The joint-venture which has transformed some of the capital’s worst performing local rail services into the highly successful London Overground is to be broken up.
First launched in 2007 when Transport for London took over the failing Silverlink service, London Overground now carries more than a 176 million customers a year and is one of the UK’s most punctual and reliable rail services with high levels of customer satisfaction.
Although performance targets and fares are set by TfL and the Mayor who own the London Overground brand, day to day operation is the responsibility of contractor LOROL which is jointly controlled by the MTR Corporation of Hong Kong and Arriva on behalf of its parent company Deutsche Bahn.
Despite their work to transform rail travel for commuters being widely lauded, the two partners have decided to launch rival bids to become the sole London Overground operator when the current contract ends next year.
A spokesperson for Arriva described LOROL’s work as “a tremendous success” which they said had delivered “an improved network, refurbished trains, new-look timetables and increased customer satisfaction.”
But they added: “Whilst we each have our individual strengths, strategy and credentials in the rail industry, Arriva and MTR have not been bidding partners previously and we have agreed that we will pursue separate paths in respect of the forthcoming London Overground bid process.”
A spokesperson for MTR, which was recently awarded the contract to operate Crossrail services, said: “MTR has a strong track record of delivering high performing train operations in cities around the world, and we are looking forward to bidding in due course.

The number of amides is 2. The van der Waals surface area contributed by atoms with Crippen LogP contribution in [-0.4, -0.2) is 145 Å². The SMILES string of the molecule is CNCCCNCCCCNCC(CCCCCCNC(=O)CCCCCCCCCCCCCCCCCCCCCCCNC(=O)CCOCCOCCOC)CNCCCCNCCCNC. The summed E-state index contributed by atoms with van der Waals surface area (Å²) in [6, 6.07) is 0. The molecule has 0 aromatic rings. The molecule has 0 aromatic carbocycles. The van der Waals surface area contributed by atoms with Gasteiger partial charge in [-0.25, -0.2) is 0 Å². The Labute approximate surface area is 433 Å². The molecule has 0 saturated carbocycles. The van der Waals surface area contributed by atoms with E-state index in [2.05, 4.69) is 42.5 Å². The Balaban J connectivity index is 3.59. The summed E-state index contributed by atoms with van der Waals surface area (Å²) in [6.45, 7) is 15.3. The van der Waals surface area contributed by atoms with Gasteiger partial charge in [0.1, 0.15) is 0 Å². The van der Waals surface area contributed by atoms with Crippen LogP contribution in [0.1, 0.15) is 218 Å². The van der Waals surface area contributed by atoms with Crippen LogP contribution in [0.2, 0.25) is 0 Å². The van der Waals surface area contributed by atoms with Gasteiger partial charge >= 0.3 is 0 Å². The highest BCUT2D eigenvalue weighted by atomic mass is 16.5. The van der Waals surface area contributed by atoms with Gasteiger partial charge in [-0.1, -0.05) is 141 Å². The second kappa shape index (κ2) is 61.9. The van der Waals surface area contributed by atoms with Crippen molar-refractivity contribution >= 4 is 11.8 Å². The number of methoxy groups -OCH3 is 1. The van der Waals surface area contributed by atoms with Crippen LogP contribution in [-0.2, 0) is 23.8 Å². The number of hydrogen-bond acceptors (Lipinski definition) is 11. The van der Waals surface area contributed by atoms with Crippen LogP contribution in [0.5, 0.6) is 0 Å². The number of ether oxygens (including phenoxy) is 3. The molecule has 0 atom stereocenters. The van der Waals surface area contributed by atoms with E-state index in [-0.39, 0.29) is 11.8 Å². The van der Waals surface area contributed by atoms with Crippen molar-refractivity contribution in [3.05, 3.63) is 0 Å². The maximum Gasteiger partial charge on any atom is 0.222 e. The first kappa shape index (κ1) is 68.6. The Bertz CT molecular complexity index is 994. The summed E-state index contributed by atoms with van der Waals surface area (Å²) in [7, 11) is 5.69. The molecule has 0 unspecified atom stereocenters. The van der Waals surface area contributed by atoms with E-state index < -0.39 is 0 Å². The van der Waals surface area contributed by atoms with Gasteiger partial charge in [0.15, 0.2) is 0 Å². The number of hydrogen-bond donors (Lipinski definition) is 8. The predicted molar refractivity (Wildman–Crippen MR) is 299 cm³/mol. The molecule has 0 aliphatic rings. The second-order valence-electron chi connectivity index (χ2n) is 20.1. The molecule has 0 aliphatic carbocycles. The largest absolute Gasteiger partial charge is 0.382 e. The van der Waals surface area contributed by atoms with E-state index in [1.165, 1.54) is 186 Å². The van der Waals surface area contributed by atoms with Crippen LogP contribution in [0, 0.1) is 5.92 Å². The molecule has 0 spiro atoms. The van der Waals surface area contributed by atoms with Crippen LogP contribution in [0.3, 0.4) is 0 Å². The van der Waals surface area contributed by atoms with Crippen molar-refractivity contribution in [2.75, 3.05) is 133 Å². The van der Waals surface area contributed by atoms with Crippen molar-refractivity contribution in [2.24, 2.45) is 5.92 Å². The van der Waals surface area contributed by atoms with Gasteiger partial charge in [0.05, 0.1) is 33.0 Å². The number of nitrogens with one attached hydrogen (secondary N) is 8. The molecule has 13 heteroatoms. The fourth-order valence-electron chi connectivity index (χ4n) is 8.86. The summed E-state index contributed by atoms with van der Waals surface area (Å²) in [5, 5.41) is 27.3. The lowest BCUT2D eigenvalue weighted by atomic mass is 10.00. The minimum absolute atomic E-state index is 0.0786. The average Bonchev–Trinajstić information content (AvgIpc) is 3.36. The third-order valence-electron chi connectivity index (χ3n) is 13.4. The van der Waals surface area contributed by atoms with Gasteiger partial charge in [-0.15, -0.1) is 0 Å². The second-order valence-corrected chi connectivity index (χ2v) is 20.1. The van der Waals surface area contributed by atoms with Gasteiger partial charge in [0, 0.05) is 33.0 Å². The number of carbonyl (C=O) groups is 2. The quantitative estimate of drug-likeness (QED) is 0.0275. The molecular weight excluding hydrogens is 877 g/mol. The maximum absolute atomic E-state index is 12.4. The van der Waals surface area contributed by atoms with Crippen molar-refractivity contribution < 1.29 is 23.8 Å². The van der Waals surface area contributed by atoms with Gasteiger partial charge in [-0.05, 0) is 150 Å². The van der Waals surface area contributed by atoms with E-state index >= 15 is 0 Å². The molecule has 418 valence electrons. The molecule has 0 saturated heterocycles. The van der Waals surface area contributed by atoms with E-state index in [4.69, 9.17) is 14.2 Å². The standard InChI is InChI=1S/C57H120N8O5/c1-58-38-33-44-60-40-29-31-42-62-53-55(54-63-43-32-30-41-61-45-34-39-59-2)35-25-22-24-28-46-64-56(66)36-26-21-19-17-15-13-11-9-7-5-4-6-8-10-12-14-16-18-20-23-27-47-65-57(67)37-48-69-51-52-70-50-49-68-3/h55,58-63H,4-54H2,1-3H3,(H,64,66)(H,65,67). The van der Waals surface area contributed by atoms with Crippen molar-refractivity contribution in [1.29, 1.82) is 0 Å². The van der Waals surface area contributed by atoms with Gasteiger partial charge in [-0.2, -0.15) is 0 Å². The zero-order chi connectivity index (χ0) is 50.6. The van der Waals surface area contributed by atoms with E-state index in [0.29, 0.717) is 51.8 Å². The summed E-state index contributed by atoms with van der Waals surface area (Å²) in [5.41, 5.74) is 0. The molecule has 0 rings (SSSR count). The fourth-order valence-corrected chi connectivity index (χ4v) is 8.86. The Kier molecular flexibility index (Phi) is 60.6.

“Our LOROL joint venture with Chiltern and, latterly Arriva, has been very successful but was formed nearly a decade ago in different circumstances. MTR is confident of submitting a strong bid in its own right.”
The two soon to be ex-partners will compete against Metroline Rail Limited and LoKeGo Limited, a joint venture between Keolis (UK) Limited and Go-Ahead.
Whoever is selected to run services from next November will be expected to further boost service levels, including improving reliability on services into and out of Liverpool St which have been plagued by delays since joining the London Overground network at the end of May.
LOROL and TfL have blamed the age and condition of trains inherited as part of the transfer for the problems.
The new contractor will also have to maintain station staffing levels and work with TfL on the possible introduction of an all-night weekend service and a proposed extension to Barking Riverside.
Mike Brown MVO, Managing Director of London Rail, said: “London Overground customers have experienced major improvements over recent years.
“We have taken neglected and often unstaffed stations and transformed them into modern and useful parts of the transport system, evidenced by a five fold increase in passenger numbers.
“The new operator will play a key role in continuing that success and introducing further improvements including new air-conditioned trains.
“In the meantime we’re working to improve our services every day, especially on the new routes we’ve recently taken over, where services need to be brought up to the high standards seen elsewhere on London Overground.”